Copyright Clancy Tucker (c)
Quote of the day:
"I don’t think of all the misery,
but of all the beauty that still remains."
This week is Mental Health Week in Australia. I guess we've all come across someone who has been afflicted by some form of mental illness, whether it be depression, anxiety or bipolar. Sadly, several teenagers have taken their own lives in my local community in recent years. What a waste.
Some years back I made a comment to a mate of mine whose brother suffered from bipolar disorder, 'When God was handing out diseases, I guess your brother did not put his hand up and ask for Bipolar!'
Mental Health Week is all about raising awareness of mental health and wellbeing in the wider community. A critical part of reducing stigma to support those with a mental illness (and their carers); is public awareness and an understanding that mental illness, like mental health, is part of the human condition.
This awareness and understanding can come from many sources. Throughout Mental Health Week, local and regional events are organised by many different communities, not-for-profit organisations, schools, individuals and workplaces. These events, generate discussion about mental health and get people sharing their own stories. The Queensland theme for Mental Health Week 2012 is “Working Toward Wellbeing”. This theme was chosen to emphasise the impact that work, paid and unpaid, can have on an individual’s wellbeing and recovery.
1 in 5 Australians are affected by a mental health condition in some way. Their condition in the workplace could mean a loss of productivity and profits due to absenteeism and reduced hours.
Check out the links below to learn more about mental health and the many services and projects available.
How can you help?
Have you noticed a change in the behaviour of a friend or family member?
Are you concerned the person may be experiencing depression?
Are you wondering how you could help?
Often, young people will turn first to trusted friends and family members to talk about what they’re going through. This means that, as a friend or family member, you’re in a good position to help someone you care about get the help he/she needs.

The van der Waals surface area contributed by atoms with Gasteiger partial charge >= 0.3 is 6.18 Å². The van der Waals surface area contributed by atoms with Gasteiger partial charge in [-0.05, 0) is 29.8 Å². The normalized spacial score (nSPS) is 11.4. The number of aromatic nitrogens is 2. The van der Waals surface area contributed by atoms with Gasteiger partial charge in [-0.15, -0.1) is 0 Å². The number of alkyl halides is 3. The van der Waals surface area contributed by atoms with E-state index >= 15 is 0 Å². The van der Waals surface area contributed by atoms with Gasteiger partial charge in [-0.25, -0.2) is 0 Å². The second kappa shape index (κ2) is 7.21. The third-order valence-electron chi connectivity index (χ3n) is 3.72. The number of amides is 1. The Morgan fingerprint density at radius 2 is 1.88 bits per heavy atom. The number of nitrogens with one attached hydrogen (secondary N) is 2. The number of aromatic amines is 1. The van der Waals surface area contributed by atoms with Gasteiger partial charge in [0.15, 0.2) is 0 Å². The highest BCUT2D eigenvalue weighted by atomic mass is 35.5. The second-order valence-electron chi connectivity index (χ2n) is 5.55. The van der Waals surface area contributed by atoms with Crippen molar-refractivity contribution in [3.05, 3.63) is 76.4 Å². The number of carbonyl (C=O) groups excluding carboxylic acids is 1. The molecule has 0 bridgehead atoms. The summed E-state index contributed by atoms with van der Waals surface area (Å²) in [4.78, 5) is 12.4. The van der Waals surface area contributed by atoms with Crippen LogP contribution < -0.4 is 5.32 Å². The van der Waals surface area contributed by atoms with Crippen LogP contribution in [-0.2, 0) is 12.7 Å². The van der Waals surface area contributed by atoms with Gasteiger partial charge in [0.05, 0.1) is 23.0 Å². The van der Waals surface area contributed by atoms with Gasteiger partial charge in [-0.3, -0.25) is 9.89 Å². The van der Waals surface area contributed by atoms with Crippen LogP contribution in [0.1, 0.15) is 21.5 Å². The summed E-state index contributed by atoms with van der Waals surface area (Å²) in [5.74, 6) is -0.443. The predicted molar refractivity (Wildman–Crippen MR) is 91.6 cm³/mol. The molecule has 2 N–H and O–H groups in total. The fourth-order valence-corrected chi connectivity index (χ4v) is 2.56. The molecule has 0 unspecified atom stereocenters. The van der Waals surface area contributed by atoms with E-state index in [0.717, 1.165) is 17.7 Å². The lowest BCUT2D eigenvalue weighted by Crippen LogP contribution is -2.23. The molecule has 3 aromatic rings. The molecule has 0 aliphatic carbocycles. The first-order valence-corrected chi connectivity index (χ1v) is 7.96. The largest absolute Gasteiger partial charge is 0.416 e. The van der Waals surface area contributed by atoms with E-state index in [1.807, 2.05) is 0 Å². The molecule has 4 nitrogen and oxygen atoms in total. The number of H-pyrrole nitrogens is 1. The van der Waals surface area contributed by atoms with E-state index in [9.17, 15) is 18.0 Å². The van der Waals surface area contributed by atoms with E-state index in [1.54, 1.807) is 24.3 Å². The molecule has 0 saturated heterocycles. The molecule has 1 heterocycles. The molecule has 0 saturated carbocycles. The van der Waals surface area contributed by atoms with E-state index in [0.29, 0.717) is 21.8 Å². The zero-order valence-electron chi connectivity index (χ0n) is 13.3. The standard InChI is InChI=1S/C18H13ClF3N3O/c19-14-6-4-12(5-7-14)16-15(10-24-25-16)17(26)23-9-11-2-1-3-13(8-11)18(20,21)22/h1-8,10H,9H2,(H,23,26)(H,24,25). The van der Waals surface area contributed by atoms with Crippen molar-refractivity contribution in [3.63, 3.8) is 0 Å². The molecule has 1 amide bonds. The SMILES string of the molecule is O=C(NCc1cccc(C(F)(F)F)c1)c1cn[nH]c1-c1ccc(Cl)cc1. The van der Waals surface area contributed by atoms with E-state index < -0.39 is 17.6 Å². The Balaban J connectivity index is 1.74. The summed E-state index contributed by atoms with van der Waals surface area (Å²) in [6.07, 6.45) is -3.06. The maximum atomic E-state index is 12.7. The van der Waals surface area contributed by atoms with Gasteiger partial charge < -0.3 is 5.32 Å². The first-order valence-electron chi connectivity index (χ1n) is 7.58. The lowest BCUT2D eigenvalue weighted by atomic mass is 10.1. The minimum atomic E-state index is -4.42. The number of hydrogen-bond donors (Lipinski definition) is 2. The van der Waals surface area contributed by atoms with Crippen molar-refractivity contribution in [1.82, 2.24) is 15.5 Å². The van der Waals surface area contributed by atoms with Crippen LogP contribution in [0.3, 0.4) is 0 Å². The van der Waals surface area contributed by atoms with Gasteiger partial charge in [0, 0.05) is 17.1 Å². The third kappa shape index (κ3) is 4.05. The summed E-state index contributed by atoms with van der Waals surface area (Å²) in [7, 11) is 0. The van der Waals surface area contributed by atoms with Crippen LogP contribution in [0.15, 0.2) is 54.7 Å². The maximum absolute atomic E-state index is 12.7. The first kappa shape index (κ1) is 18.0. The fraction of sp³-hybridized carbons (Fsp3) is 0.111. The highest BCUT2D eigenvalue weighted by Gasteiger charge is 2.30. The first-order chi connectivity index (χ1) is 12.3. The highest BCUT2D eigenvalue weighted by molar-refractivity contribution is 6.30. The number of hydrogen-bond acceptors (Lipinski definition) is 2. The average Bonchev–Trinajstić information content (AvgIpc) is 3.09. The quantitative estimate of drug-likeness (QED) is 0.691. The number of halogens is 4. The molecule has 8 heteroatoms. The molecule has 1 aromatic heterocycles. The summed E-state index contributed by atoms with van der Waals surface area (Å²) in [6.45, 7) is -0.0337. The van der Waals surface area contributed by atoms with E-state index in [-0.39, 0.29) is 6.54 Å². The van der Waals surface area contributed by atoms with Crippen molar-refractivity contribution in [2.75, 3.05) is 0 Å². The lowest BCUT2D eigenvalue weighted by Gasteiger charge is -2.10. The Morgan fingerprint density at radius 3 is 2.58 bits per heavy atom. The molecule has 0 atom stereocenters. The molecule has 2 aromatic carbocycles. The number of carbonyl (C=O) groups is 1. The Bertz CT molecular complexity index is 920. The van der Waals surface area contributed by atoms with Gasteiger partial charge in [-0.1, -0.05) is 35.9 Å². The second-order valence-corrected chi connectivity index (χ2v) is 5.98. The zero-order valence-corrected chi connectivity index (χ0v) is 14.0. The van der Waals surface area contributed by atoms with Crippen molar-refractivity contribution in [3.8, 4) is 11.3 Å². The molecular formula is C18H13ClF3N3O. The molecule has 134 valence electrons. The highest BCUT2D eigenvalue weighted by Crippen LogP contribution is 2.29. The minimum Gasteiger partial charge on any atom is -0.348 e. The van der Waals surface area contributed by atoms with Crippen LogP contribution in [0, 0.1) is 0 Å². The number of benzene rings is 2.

The greatest stress reliever of all, might seem familiar, but it’s the most neglected of
all. Start the day with a brisk walk. Relax with stretches and yoga. The key to making
this work for you is to find a routine and be consistent.
2. Learn to say NO and delegate to others
Recognise when you’re overwhelmed and request help.
3. Infuse laughter into your life
Laugh out loud. Smile. Tell jokes. Have fun. A great stress reliever.
4. Lighten up
Say ‘everything will be OK’. Positive self-talk and gratitude empowers you to cope
and to relax. You ARE what you think.
5. Step away
Recharge and reset. Enjoy DOWN time. ME time. Take a warm scented bath. Indulge
in a soothing, relaxing massage.
6. Meditate and relax
Breath every breath slowly and deeply to calm yourself.
7. Join supportive communities
Be grateful for all the people in your life. People who commune with face-to-face
groups live more fulfilled lives.
8. Participate in a hobby you love
A hobby that helps you to unwind and relax.
9. Shrug your shoulders
Breathe deeply and release the tension.
10. Unplug yourself
Unplug your TV, computer and phone. Go outside and commune with nature on some level. Chill out in a natural environment. Enjoy watching sunsets, tending a herb garden, taking a rainforest walk and feeding the birds.
Clancy's comment: If you're not born with a disability, you'll probably pick one up along the way. So, this week, if you know someone who has been recently out of sorts, why not give them a call and spend some time with them. It could be the best thing you ever did - for yourself and your friend.